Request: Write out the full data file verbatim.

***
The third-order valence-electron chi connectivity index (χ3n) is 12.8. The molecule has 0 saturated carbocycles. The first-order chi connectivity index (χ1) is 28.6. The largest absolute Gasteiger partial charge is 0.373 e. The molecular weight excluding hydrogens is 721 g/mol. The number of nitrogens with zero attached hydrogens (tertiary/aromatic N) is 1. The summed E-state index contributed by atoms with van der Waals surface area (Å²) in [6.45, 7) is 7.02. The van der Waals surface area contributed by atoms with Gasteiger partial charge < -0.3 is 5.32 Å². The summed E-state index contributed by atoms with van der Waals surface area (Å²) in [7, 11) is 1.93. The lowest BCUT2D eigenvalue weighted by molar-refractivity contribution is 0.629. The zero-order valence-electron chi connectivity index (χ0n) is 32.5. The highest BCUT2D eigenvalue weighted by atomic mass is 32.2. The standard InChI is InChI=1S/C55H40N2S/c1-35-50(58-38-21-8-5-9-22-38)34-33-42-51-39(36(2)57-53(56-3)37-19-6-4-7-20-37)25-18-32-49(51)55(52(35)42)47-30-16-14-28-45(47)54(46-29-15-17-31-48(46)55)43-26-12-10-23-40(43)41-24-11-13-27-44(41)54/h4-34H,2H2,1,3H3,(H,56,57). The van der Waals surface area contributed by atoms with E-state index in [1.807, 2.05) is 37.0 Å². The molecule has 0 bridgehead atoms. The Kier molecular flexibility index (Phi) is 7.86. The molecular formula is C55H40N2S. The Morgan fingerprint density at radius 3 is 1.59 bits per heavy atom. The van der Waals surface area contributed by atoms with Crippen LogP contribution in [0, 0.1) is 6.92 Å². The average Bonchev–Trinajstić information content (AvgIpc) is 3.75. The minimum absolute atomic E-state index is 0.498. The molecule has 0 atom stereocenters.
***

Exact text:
The third-order valence-electron chi connectivity index (χ3n) is 12.8. The molecule has 0 saturated carbocycles. The first-order chi connectivity index (χ1) is 28.6. The largest absolute Gasteiger partial charge is 0.373 e. The molecular weight excluding hydrogens is 721 g/mol. The number of nitrogens with zero attached hydrogens (tertiary/aromatic N) is 1. The summed E-state index contributed by atoms with van der Waals surface area (Å²) in [6.45, 7) is 7.02. The van der Waals surface area contributed by atoms with Gasteiger partial charge < -0.3 is 5.32 Å². The summed E-state index contributed by atoms with van der Waals surface area (Å²) in [7, 11) is 1.93. The lowest BCUT2D eigenvalue weighted by molar-refractivity contribution is 0.629. The zero-order valence-electron chi connectivity index (χ0n) is 32.5. The highest BCUT2D eigenvalue weighted by atomic mass is 32.2. The standard InChI is InChI=1S/C55H40N2S/c1-35-50(58-38-21-8-5-9-22-38)34-33-42-51-39(36(2)57-53(56-3)37-19-6-4-7-20-37)25-18-32-49(51)55(52(35)42)47-30-16-14-28-45(47)54(46-29-15-17-31-48(46)55)43-26-12-10-23-40(43)41-24-11-13-27-44(41)54/h4-34H,2H2,1,3H3,(H,56,57). The van der Waals surface area contributed by atoms with E-state index in [1.807, 2.05) is 37.0 Å². The molecule has 0 bridgehead atoms. The Kier molecular flexibility index (Phi) is 7.86. The molecular formula is C55H40N2S. The Morgan fingerprint density at radius 3 is 1.59 bits per heavy atom. The van der Waals surface area contributed by atoms with Crippen LogP contribution in [0, 0.1) is 6.92 Å². The average Bonchev–Trinajstić information content (AvgIpc) is 3.75. The minimum absolute atomic E-state index is 0.498. The molecule has 0 atom stereocenters.